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Senate Strikes Amendment That Could Have Ended Greyhound Racing

Greyhound protection groups from all over the country strongly advocated for an amendment that could have ended live greyhound racing in Florida, but the amendment was ruled "non-germane" and did not see a vote.

In Florida, home to more than half the dog tracks in the country, current law requires tracks to race dogs at least 180 days a year to legally operate slot machines or poker rooms. The amendment, filed by Sen. Charlie Justice of St. Petersburg and attached to Senate Bill 382 (a larger bill dealing with agricultural issues), would have given track operators the option to end live racing and continue operating as a pari-mutuel.

I spoke with Christine Dorchak, president of the Massachusetts-based anti-dog-racing group Grey2K USA, minutes before a vote on the bill was to take place.

"Today's vote is the most important vote for Florida greyhounds ever taken, since dog racing was first legalized in 1931," she told me. "We are hoping that modern-day lawmakers will see that making these gentle dogs run around in circles for people to bet on them should be a thing of the past. While dog racing is in catastrophic decline nationwide, Florida, with 13 dog tracks, is truly the heart of this cruel industry."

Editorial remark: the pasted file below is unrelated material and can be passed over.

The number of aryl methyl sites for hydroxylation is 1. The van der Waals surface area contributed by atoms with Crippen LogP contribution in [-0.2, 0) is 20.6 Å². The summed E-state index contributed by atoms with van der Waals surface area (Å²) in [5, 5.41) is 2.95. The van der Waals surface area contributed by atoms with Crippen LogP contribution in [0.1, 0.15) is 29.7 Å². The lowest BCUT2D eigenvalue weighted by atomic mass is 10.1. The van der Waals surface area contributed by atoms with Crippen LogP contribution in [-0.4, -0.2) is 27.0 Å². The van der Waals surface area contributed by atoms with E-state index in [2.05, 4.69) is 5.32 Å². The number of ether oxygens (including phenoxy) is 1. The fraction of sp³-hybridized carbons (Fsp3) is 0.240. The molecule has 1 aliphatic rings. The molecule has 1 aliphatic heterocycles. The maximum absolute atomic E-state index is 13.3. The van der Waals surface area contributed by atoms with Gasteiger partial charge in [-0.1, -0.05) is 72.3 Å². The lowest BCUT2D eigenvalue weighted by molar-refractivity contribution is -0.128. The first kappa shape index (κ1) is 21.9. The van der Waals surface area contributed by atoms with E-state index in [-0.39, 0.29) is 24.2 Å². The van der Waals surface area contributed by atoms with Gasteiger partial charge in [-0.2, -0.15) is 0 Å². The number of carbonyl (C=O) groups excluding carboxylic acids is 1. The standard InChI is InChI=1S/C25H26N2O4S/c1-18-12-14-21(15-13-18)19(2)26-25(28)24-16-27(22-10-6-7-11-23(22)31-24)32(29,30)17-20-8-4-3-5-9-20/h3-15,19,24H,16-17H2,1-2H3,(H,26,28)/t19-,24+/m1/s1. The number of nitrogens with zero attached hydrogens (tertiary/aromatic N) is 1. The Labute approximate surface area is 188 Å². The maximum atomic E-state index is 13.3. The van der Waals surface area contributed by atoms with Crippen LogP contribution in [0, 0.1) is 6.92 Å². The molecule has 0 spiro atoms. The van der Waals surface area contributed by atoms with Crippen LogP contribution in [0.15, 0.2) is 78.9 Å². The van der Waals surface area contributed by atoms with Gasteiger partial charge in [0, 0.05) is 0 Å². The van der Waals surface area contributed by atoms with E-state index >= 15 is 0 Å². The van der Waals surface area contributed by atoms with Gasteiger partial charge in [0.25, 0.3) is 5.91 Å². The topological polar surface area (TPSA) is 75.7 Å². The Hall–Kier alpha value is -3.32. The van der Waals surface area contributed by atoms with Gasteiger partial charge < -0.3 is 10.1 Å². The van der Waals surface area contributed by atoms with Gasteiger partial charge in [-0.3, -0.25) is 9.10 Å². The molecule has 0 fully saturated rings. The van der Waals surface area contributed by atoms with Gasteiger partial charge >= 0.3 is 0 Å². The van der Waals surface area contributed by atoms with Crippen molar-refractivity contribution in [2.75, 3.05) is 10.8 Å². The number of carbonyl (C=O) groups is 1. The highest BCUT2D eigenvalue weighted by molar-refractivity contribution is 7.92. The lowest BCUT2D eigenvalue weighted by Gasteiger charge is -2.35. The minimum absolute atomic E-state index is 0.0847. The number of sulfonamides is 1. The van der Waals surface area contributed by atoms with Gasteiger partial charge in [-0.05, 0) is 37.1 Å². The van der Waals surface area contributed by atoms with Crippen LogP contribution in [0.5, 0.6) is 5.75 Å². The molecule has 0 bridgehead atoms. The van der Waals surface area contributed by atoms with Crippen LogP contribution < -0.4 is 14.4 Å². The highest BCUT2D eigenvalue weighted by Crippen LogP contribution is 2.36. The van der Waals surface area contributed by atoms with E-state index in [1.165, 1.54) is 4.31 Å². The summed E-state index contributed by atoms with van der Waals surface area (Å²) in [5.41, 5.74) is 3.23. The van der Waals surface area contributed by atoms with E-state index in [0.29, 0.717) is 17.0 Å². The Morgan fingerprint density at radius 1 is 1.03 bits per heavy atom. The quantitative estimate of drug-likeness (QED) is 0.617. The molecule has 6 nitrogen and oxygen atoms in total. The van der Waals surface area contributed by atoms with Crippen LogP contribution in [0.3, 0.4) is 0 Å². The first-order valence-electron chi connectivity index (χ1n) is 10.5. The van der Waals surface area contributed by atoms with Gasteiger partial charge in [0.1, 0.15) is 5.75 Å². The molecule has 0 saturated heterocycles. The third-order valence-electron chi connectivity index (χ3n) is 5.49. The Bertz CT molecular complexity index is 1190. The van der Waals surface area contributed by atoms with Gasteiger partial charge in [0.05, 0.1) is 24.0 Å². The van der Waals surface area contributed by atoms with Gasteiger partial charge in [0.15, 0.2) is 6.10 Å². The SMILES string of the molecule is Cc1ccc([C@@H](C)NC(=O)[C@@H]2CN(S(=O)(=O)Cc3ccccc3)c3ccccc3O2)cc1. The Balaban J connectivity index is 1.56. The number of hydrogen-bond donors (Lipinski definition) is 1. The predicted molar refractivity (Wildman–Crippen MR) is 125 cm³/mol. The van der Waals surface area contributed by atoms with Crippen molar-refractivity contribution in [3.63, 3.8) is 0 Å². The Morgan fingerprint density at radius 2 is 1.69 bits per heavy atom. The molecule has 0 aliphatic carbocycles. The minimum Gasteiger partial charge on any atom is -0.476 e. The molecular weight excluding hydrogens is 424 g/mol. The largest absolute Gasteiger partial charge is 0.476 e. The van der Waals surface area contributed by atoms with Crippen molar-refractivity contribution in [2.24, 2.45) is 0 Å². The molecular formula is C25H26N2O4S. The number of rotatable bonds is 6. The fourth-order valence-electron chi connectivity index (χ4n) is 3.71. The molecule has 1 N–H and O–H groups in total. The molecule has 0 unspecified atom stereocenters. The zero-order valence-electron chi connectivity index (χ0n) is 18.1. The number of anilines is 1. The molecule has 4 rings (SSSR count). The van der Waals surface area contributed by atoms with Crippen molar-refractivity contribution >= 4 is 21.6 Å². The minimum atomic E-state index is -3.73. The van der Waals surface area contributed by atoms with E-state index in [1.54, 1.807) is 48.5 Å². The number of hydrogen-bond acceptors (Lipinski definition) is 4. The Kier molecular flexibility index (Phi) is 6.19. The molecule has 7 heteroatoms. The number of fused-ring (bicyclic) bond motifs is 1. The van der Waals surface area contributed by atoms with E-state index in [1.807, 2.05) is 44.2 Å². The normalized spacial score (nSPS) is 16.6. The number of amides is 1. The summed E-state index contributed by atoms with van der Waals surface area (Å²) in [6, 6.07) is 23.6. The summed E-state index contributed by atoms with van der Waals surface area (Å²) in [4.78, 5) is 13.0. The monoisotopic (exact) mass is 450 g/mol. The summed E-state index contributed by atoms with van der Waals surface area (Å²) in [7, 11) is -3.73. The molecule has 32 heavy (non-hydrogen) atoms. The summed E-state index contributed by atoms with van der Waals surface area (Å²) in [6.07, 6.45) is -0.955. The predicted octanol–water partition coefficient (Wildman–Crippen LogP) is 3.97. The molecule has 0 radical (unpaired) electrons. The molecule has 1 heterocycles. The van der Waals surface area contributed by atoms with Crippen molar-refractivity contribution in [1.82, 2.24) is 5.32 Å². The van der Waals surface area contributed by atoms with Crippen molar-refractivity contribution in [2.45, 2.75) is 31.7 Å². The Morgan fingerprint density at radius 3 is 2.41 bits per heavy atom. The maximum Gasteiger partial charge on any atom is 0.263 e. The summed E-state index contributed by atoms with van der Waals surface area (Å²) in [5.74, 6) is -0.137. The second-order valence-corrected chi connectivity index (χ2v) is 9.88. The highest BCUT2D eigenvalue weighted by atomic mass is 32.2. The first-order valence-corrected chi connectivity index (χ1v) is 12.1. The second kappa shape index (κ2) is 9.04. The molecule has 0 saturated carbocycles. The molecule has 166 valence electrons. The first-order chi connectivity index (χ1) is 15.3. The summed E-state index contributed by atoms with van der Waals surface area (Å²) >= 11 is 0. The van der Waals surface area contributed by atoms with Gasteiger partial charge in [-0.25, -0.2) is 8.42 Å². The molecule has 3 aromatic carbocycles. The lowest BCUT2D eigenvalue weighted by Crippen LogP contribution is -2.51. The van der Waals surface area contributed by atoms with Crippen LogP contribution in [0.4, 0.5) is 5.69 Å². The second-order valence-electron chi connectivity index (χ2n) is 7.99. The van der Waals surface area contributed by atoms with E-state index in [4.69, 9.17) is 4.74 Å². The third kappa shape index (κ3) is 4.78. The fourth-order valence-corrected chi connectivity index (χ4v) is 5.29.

Greyhound racing is certainly a moribund "sport." The industry has been cut in half over the last five years and banned in several states. There are now only 24 operational dog tracks in the United States, 13 of them in Florida. The amount of tax money collected by the state from live racing has dropped by 93 percent since 1989, according to the Florida Department of Business and Professional Regulation. Without subsidies from slot machines and poker rakes, the industry likely would have gone bankrupt long ago.

After the amendment was removed from the bill, Dorchak told me: "This is the beginning of a long battle, and we will keep fighting until dog racing ends in Florida and nationwide."

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Michael J. Mooney

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